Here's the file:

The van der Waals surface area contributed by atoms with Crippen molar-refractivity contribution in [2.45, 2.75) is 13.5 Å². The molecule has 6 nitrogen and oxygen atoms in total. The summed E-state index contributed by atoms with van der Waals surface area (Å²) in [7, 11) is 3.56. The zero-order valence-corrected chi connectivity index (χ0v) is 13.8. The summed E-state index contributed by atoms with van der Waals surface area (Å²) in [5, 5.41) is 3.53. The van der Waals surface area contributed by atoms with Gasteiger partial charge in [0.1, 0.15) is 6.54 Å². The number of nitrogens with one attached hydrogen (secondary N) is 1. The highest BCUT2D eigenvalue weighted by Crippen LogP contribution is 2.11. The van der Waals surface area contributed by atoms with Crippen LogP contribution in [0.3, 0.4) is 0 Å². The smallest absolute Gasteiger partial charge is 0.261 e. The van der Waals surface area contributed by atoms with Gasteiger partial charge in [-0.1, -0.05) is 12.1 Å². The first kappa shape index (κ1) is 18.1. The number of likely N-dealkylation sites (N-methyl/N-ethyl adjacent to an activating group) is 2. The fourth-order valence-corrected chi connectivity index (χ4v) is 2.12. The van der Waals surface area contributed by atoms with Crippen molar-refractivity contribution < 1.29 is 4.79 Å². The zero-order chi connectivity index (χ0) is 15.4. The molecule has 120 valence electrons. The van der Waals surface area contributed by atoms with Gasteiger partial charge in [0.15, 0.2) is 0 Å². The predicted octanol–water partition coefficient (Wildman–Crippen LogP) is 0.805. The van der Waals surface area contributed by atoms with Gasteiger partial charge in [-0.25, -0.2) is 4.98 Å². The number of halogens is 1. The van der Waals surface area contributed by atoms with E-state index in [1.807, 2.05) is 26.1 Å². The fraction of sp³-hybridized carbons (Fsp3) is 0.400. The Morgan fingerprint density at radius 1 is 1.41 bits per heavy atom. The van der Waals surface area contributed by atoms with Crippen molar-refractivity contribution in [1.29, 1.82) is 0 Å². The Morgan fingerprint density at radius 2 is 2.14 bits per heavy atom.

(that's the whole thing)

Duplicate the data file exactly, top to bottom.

The van der Waals surface area contributed by atoms with Crippen molar-refractivity contribution in [2.45, 2.75) is 13.5 Å². The molecule has 6 nitrogen and oxygen atoms in total. The summed E-state index contributed by atoms with van der Waals surface area (Å²) in [7, 11) is 3.56. The zero-order valence-corrected chi connectivity index (χ0v) is 13.8. The summed E-state index contributed by atoms with van der Waals surface area (Å²) in [5, 5.41) is 3.53. The van der Waals surface area contributed by atoms with Gasteiger partial charge in [0.1, 0.15) is 6.54 Å². The number of nitrogens with one attached hydrogen (secondary N) is 1. The highest BCUT2D eigenvalue weighted by Crippen LogP contribution is 2.11. The van der Waals surface area contributed by atoms with Crippen LogP contribution in [0.3, 0.4) is 0 Å². The smallest absolute Gasteiger partial charge is 0.261 e. The van der Waals surface area contributed by atoms with Gasteiger partial charge in [-0.1, -0.05) is 12.1 Å². The first kappa shape index (κ1) is 18.1. The number of likely N-dealkylation sites (N-methyl/N-ethyl adjacent to an activating group) is 2. The fourth-order valence-corrected chi connectivity index (χ4v) is 2.12. The van der Waals surface area contributed by atoms with Crippen molar-refractivity contribution < 1.29 is 4.79 Å². The zero-order chi connectivity index (χ0) is 15.4. The molecule has 120 valence electrons. The van der Waals surface area contributed by atoms with Gasteiger partial charge in [0.15, 0.2) is 0 Å². The predicted octanol–water partition coefficient (Wildman–Crippen LogP) is 0.805. The van der Waals surface area contributed by atoms with Gasteiger partial charge in [-0.25, -0.2) is 4.98 Å². The number of halogens is 1. The van der Waals surface area contributed by atoms with E-state index in [1.807, 2.05) is 26.1 Å². The fraction of sp³-hybridized carbons (Fsp3) is 0.400. The Morgan fingerprint density at radius 1 is 1.41 bits per heavy atom. The van der Waals surface area contributed by atoms with Crippen molar-refractivity contribution in [1.29, 1.82) is 0 Å². The Morgan fingerprint density at radius 2 is 2.14 bits per heavy atom.